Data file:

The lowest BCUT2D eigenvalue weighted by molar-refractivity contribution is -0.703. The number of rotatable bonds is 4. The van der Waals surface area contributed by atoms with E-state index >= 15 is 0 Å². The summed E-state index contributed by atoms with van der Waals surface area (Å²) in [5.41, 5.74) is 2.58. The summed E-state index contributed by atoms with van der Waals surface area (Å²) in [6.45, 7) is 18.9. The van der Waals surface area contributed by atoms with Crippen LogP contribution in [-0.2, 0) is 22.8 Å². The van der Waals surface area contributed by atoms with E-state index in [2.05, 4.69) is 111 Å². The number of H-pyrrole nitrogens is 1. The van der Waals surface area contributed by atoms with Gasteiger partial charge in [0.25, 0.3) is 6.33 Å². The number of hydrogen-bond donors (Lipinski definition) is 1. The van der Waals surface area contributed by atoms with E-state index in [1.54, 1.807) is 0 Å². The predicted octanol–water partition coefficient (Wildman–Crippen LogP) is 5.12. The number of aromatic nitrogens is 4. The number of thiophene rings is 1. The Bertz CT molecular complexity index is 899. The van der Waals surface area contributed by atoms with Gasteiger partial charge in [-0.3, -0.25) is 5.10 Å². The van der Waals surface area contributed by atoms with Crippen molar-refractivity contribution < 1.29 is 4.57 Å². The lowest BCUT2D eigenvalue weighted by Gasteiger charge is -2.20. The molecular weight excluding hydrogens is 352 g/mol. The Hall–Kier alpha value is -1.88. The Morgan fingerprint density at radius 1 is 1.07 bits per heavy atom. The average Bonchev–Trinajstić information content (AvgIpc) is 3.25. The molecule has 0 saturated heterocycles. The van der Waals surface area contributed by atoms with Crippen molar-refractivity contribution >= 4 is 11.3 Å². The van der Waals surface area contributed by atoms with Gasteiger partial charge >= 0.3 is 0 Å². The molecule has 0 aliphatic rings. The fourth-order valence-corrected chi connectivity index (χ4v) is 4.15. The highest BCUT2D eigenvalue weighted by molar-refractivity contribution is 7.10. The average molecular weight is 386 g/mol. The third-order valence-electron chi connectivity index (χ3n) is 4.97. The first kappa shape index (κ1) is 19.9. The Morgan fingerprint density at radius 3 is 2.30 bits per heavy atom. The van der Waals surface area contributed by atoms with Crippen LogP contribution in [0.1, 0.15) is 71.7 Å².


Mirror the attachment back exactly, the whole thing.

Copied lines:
The lowest BCUT2D eigenvalue weighted by molar-refractivity contribution is -0.703. The number of rotatable bonds is 4. The van der Waals surface area contributed by atoms with E-state index >= 15 is 0 Å². The summed E-state index contributed by atoms with van der Waals surface area (Å²) in [5.41, 5.74) is 2.58. The summed E-state index contributed by atoms with van der Waals surface area (Å²) in [6.45, 7) is 18.9. The van der Waals surface area contributed by atoms with Crippen LogP contribution in [-0.2, 0) is 22.8 Å². The van der Waals surface area contributed by atoms with E-state index in [2.05, 4.69) is 111 Å². The number of H-pyrrole nitrogens is 1. The van der Waals surface area contributed by atoms with Gasteiger partial charge in [0.25, 0.3) is 6.33 Å². The number of hydrogen-bond donors (Lipinski definition) is 1. The van der Waals surface area contributed by atoms with E-state index in [1.54, 1.807) is 0 Å². The predicted octanol–water partition coefficient (Wildman–Crippen LogP) is 5.12. The number of aromatic nitrogens is 4. The number of thiophene rings is 1. The Bertz CT molecular complexity index is 899. The van der Waals surface area contributed by atoms with Gasteiger partial charge in [-0.3, -0.25) is 5.10 Å². The van der Waals surface area contributed by atoms with Crippen molar-refractivity contribution < 1.29 is 4.57 Å². The lowest BCUT2D eigenvalue weighted by Gasteiger charge is -2.20. The molecular weight excluding hydrogens is 352 g/mol. The Hall–Kier alpha value is -1.88. The Morgan fingerprint density at radius 1 is 1.07 bits per heavy atom. The average Bonchev–Trinajstić information content (AvgIpc) is 3.25. The molecule has 0 saturated heterocycles. The van der Waals surface area contributed by atoms with Crippen molar-refractivity contribution >= 4 is 11.3 Å². The van der Waals surface area contributed by atoms with Gasteiger partial charge >= 0.3 is 0 Å². The molecule has 0 aliphatic rings. The fourth-order valence-corrected chi connectivity index (χ4v) is 4.15. The highest BCUT2D eigenvalue weighted by molar-refractivity contribution is 7.10. The average molecular weight is 386 g/mol. The third-order valence-electron chi connectivity index (χ3n) is 4.97. The first kappa shape index (κ1) is 19.9. The Morgan fingerprint density at radius 3 is 2.30 bits per heavy atom. The van der Waals surface area contributed by atoms with Crippen LogP contribution in [0.1, 0.15) is 71.7 Å².